Publish date: 07 May 2021

Researchers at UCLH have begun a study which could set the foundations for how booster COVID-19 vaccinations are delivered in the future.

The study, supported by the National Institute for Health UCLH Biomedical Research Centre, will determine whether booster COVID-19 vaccines should be given at the same time as flu vaccines.

While there are vaccines that have been approved to protect against COVID-19 in the UK, it is not yet known whether further booster doses may be required to give continued protection, and how giving boosters might fit in with the seasonal flu jab programme.

The study will look at the side effects and immune response given when people receive their COVID-19 booster and flu vaccine at the same appointment. It will involve people aged 18 or over who have received their first COVID-19 vaccination and are awaiting their second dose.

At UCLH the study will be led by Principal Investigator Professor Vincenzo Libri. The study will be conducted at the UCLH Vaccine Research Centre, part of the NIHR UCLH Clinical Research Facility.

Each participant will receive the second dose of the same COVID-19 vaccine they originally received: either the Pfizer/BioNTech COVID-19 vaccine or the Oxford/AstraZeneca COVID-19 vaccine.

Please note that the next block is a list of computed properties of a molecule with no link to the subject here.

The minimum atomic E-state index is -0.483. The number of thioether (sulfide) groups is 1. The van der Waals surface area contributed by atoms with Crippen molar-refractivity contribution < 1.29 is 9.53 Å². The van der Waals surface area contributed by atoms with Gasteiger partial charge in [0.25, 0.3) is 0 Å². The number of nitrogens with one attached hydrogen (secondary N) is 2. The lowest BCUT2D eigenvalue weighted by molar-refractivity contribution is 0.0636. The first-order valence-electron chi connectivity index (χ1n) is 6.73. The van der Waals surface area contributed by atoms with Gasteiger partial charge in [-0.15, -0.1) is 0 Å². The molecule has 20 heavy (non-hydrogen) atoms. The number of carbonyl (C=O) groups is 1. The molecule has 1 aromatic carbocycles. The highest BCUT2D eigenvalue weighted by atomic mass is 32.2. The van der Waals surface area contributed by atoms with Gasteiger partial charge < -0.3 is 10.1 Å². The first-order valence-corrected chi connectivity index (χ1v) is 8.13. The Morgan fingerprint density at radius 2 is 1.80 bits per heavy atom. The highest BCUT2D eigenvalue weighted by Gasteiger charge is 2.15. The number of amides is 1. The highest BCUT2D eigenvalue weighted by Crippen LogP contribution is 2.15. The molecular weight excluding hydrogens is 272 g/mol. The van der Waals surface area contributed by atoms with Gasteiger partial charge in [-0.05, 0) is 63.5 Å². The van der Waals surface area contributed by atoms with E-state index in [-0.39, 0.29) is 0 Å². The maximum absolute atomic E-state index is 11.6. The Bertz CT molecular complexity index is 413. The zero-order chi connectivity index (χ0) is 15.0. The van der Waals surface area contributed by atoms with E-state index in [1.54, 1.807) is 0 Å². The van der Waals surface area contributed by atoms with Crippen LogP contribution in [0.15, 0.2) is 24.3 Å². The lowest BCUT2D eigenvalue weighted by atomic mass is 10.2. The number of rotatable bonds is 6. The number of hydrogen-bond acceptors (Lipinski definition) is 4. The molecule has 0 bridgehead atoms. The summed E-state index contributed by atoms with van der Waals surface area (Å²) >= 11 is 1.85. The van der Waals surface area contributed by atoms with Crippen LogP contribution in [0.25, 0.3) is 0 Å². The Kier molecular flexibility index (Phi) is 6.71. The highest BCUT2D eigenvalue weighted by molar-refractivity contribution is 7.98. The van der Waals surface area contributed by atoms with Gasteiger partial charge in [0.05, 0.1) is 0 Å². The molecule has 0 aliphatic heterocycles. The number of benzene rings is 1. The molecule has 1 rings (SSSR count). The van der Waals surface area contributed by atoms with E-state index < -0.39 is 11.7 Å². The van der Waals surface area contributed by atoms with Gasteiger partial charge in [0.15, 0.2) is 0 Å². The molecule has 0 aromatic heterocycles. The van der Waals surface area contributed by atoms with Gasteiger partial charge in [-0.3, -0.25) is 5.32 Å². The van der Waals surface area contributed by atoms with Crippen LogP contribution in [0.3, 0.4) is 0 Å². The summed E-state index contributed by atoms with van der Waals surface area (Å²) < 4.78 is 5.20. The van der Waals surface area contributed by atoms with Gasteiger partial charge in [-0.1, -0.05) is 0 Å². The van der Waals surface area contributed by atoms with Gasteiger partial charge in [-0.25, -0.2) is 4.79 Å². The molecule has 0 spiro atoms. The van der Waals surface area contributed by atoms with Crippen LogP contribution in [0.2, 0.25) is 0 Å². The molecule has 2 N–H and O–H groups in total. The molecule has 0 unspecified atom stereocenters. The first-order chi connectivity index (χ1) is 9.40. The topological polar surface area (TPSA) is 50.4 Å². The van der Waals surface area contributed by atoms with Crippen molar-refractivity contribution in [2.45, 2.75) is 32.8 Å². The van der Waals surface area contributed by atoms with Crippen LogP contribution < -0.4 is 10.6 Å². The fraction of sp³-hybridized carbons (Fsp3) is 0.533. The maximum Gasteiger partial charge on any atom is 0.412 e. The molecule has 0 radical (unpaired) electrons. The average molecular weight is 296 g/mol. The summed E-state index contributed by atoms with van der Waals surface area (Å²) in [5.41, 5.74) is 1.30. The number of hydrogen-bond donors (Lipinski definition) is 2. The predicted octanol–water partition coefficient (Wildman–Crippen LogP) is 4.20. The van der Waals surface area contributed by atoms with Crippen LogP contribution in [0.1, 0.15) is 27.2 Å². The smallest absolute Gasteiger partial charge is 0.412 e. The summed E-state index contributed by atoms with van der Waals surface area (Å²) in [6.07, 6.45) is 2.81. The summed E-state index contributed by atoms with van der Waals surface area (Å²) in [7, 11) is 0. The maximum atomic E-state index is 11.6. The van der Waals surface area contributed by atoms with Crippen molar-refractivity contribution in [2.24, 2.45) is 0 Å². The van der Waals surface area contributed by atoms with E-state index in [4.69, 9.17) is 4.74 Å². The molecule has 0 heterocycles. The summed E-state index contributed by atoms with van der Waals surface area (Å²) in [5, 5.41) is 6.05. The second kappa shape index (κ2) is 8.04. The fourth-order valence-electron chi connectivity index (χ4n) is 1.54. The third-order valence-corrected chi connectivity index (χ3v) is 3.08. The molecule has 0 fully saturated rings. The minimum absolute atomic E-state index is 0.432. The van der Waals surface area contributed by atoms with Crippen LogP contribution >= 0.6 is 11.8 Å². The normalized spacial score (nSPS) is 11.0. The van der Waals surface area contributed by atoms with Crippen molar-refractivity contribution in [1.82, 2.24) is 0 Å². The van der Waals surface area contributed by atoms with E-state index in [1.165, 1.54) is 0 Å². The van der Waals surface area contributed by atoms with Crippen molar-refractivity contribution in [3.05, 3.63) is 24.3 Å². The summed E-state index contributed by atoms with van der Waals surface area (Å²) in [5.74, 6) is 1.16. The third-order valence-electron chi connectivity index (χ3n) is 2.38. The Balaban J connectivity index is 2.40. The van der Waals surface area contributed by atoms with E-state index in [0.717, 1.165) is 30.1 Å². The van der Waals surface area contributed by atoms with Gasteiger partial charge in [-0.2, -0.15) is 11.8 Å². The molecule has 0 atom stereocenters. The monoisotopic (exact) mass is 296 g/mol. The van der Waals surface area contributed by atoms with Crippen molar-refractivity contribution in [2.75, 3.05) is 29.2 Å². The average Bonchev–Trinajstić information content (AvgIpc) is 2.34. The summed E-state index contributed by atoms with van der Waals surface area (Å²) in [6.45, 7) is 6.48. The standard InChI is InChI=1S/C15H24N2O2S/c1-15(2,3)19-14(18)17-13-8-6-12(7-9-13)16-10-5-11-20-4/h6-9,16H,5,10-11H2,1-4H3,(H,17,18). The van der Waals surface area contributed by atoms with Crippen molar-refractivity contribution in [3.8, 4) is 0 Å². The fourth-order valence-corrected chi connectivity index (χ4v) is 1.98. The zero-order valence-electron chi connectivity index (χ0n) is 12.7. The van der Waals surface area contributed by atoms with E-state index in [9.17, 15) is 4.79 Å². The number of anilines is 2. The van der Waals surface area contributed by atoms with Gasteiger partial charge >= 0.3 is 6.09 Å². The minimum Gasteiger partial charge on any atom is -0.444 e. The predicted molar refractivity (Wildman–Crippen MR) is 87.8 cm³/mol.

Participants who are eligible to take part will then be allocated into one of two groups:

  • One group will receive their second dose of the COVID-19 vaccine and the flu vaccine at their first visit, then a saline injection (placebo) at their second visit
  • The other group will receive their second dose of the COVID-19 vaccine and a saline injection (placebo) at their first visit and then the flu vaccine at their second visit

Professor Libri said: “We are keen to start this important research alongside colleagues across the UK, and we hope the study will shed light on how we can protect people against both flu and Covid-19 at the same time in years going forward. If we can protect people against both flu and Covid-19 in the course of a single appointment, that will be beneficial for people being vaccinated, and also enable the healthcare system to offer vaccination in an efficient and timely way.”

Chief Investigator of the study Dr Rajeka Lazarus, a consultant in infectious diseases and microbiology at University Hospitals Bristol and Weston NHS Foundation Trust, said: “With the challenges of immunising large numbers of people against COVID-19 and the need to continue the seasonal influenza vaccination schedule, this next phase of vital research will establish whether it’s possible for us to protect people from both of these viruses at the same appointment.

“This would mean fewer appointments for those who need both vaccines, reducing the burden on those who have underlying health conditions and would usually be offered the influenza vaccine. We particularly encourage people who would usually be offered the influenza vaccine, as well as individuals from across all communities, to volunteer to take part.”

For more information about the study and how to sign up, visit the vaccine trial website:

Read study FAQs.

Image: pavasaris / Adobe Stock